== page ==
Evymarie Prado-Sanchez of San Juan, Puerto Rico, is a second-year veterinary student at the Virginia-Maryland College of Veterinary Medicine. She has interests in infectious diseases, comparative medicine, public and corporate veterinary medicine, and epidemiology. After graduation, Prado-Sanchez hopes to work with federal control, prevention, and eradication programs for infectious diseases that affect the continental United States and its territories.
Eagerness for science and research has been cultivated in me since my early years by a deep fascination not only with animal health, but also understanding the famous question, “Why?” In October, I continued exploring the world and my thirst for science in Long Beach, California at the 2016 SACNAS National Diversity in STEM Conference. This Puerto Rican student got to experience the Golden State and a four-hour jetlag for science!
SACNAS? STEM? Sacnista? These words seem new, but for me they have been a constant representation of who I am and what I aspire to be with my future DVM/MPH degree. SACNAS is the Society for the Advancing of Chicanos/Hispanics and Native Americans in Science. This society focuses on fostering the success from college to profession in careers in Science, Technology, Engineering, and Mathematics (STEM). We at SACNAS are a big family of different individuals with the same drive and motivation to succeed and represent our cultures to enhance diversity in the sciences.
During my undergraduate degree in the Recinto Universitario de Mayaguez, I attended my first SACNAS conference in San Antonio, Texas and was exposed to workshops, research presentations, motivational keynotes, and networking opportunities with scientists who have served as inspirations. The powerful combination of science, culture, and community created a sense of belonging to me and it showed me how far I could achieve my goals. During this conference, I remember meeting representatives of the American Veterinary Medical Association and Association of American Veterinary Medical Colleges who helped me solidify my decision to attend veterinary school by giving me the knowledge of the diverse workforce within this career. The sheer magnitude of intellect and complexity that goes into being a veterinarian has ultimately drawn me to the profession.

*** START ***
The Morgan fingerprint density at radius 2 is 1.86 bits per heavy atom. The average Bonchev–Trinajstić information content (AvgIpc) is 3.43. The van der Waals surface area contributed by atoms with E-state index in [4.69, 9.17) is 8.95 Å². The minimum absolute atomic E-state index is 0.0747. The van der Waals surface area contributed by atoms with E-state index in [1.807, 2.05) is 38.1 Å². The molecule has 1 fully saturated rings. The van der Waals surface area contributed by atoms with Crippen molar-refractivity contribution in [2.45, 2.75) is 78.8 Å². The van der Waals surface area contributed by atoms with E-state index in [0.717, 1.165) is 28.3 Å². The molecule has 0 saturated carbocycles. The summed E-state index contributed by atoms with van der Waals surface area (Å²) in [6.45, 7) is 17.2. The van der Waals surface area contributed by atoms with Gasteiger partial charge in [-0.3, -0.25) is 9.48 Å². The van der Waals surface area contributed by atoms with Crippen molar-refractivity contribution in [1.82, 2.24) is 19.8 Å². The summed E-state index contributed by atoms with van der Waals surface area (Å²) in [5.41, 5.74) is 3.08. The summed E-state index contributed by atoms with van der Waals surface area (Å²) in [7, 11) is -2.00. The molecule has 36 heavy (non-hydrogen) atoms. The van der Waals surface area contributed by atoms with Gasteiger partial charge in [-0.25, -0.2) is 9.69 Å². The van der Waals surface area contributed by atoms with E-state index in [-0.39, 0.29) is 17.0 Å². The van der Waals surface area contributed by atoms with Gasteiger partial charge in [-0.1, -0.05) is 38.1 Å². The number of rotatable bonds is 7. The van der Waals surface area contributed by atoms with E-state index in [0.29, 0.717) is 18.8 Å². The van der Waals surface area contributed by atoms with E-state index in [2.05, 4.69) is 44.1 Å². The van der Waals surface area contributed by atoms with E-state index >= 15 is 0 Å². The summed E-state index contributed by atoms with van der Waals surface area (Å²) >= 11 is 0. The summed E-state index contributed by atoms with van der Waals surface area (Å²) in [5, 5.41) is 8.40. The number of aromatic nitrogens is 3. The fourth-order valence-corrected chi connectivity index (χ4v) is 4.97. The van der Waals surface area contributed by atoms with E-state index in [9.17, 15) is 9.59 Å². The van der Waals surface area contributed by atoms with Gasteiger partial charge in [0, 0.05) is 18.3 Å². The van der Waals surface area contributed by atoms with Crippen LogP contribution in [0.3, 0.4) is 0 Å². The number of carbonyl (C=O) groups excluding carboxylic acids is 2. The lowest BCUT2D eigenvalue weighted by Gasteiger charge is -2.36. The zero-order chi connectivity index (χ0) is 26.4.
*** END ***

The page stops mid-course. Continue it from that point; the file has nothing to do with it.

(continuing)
I was excited to receive a second opportunity to attend SACNAS through a competitive travel scholarship award that covered travel, hotel, and registration expenses. With the help of Dr. Ansar Ahmed, associate dean of research and graduate studies at the veterinary college, and Dr. Clayton Caswell, associate professor of bacteriology in the Department of Biomedical Sciences and Pathobiology, I received both the travel grant and acceptance of abstract for the graduate poster research presentations. The research presented came from my participation in the veterinary college’s Summer Veterinary Student Research Program, where I conducted biomedical research on brucellosis in the Caswell laboratory. The specific aim of the project was to characterize novel systems required for Brucella pathogenesis that may be targeted in future treatment regimens against brucellosis in humans and animals.
Besides the workshops, scientific research presentations, mentoring, and keynote speakers, SACNAS offers cultural activities to bring the “familia” together. One of my favorites is the Pow Wow (a ceremony of Native Americans). The Native American/Indian community comes together with Chicanos/Hispanics to feast, sing, dance, and share of their cultural richness. I also had the opportunity to become a student mentor to future veterinary student sacnistas in the conference from California and Puerto Rico. I was also able to see my other “familia,” students from Puerto Rico that share the same enthusiasm for research, science, and mentoring.
Having a piece of home in this conference made it very special to me. Flying the flag, loud and proud, served as an example of perseverance and motivation for others like me.